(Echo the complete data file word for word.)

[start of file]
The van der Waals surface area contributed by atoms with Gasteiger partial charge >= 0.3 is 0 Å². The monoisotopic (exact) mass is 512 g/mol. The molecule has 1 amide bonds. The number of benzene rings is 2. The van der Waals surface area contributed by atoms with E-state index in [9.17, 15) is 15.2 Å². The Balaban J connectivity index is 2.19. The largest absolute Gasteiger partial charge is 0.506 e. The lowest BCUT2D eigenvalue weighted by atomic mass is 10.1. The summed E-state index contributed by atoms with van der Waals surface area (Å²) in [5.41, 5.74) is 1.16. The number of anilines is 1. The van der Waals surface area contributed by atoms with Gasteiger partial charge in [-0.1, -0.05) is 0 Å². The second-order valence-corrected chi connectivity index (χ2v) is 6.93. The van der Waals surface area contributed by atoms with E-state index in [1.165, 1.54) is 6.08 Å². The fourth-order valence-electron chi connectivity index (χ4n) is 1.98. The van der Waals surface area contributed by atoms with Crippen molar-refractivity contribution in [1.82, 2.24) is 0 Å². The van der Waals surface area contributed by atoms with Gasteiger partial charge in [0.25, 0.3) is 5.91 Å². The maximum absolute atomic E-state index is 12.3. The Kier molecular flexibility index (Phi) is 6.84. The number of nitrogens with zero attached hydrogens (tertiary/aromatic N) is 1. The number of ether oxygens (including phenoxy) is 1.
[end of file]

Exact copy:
The van der Waals surface area contributed by atoms with Gasteiger partial charge >= 0.3 is 0 Å². The monoisotopic (exact) mass is 512 g/mol. The molecule has 1 amide bonds. The number of benzene rings is 2. The van der Waals surface area contributed by atoms with E-state index in [9.17, 15) is 15.2 Å². The Balaban J connectivity index is 2.19. The largest absolute Gasteiger partial charge is 0.506 e. The lowest BCUT2D eigenvalue weighted by atomic mass is 10.1. The summed E-state index contributed by atoms with van der Waals surface area (Å²) in [5.41, 5.74) is 1.16. The number of anilines is 1. The van der Waals surface area contributed by atoms with Gasteiger partial charge in [-0.1, -0.05) is 0 Å². The second-order valence-corrected chi connectivity index (χ2v) is 6.93. The van der Waals surface area contributed by atoms with E-state index in [1.165, 1.54) is 6.08 Å². The fourth-order valence-electron chi connectivity index (χ4n) is 1.98. The van der Waals surface area contributed by atoms with Crippen molar-refractivity contribution in [1.82, 2.24) is 0 Å². The van der Waals surface area contributed by atoms with Gasteiger partial charge in [0.25, 0.3) is 5.91 Å². The maximum absolute atomic E-state index is 12.3. The Kier molecular flexibility index (Phi) is 6.84. The number of nitrogens with zero attached hydrogens (tertiary/aromatic N) is 1. The number of ether oxygens (including phenoxy) is 1.